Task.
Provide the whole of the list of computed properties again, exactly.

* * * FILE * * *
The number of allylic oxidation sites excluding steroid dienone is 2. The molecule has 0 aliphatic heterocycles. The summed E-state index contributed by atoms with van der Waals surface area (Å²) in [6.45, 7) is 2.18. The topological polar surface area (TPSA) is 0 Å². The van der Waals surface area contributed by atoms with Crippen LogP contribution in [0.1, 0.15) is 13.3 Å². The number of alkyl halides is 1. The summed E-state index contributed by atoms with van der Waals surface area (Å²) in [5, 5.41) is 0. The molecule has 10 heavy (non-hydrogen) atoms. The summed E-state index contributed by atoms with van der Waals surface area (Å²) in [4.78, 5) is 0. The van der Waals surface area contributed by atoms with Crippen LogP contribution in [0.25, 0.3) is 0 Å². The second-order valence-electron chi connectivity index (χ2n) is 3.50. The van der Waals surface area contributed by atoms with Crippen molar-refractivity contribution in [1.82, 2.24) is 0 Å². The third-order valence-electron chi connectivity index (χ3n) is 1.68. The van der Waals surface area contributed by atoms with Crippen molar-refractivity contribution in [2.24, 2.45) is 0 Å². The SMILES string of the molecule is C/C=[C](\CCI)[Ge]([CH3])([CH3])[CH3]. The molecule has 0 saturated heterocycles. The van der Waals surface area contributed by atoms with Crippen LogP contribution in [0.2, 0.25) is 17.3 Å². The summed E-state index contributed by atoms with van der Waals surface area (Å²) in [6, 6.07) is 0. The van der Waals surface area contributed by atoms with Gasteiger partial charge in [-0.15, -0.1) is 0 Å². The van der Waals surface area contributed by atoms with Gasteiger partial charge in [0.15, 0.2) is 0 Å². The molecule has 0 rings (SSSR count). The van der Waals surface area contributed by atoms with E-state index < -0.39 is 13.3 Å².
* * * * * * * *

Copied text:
The number of allylic oxidation sites excluding steroid dienone is 2. The molecule has 0 aliphatic heterocycles. The summed E-state index contributed by atoms with van der Waals surface area (Å²) in [6.45, 7) is 2.18. The topological polar surface area (TPSA) is 0 Å². The van der Waals surface area contributed by atoms with Crippen LogP contribution in [0.1, 0.15) is 13.3 Å². The number of alkyl halides is 1. The summed E-state index contributed by atoms with van der Waals surface area (Å²) in [5, 5.41) is 0. The molecule has 10 heavy (non-hydrogen) atoms. The summed E-state index contributed by atoms with van der Waals surface area (Å²) in [4.78, 5) is 0. The van der Waals surface area contributed by atoms with Crippen LogP contribution in [0.25, 0.3) is 0 Å². The second-order valence-electron chi connectivity index (χ2n) is 3.50. The van der Waals surface area contributed by atoms with Crippen molar-refractivity contribution in [1.82, 2.24) is 0 Å². The third-order valence-electron chi connectivity index (χ3n) is 1.68. The van der Waals surface area contributed by atoms with Crippen molar-refractivity contribution in [2.24, 2.45) is 0 Å². The SMILES string of the molecule is C/C=[C](\CCI)[Ge]([CH3])([CH3])[CH3]. The molecule has 0 saturated heterocycles. The van der Waals surface area contributed by atoms with Crippen LogP contribution in [0.2, 0.25) is 17.3 Å². The summed E-state index contributed by atoms with van der Waals surface area (Å²) in [6, 6.07) is 0. The van der Waals surface area contributed by atoms with Gasteiger partial charge in [-0.15, -0.1) is 0 Å². The van der Waals surface area contributed by atoms with Gasteiger partial charge in [0.15, 0.2) is 0 Å². The molecule has 0 rings (SSSR count). The van der Waals surface area contributed by atoms with E-state index < -0.39 is 13.3 Å².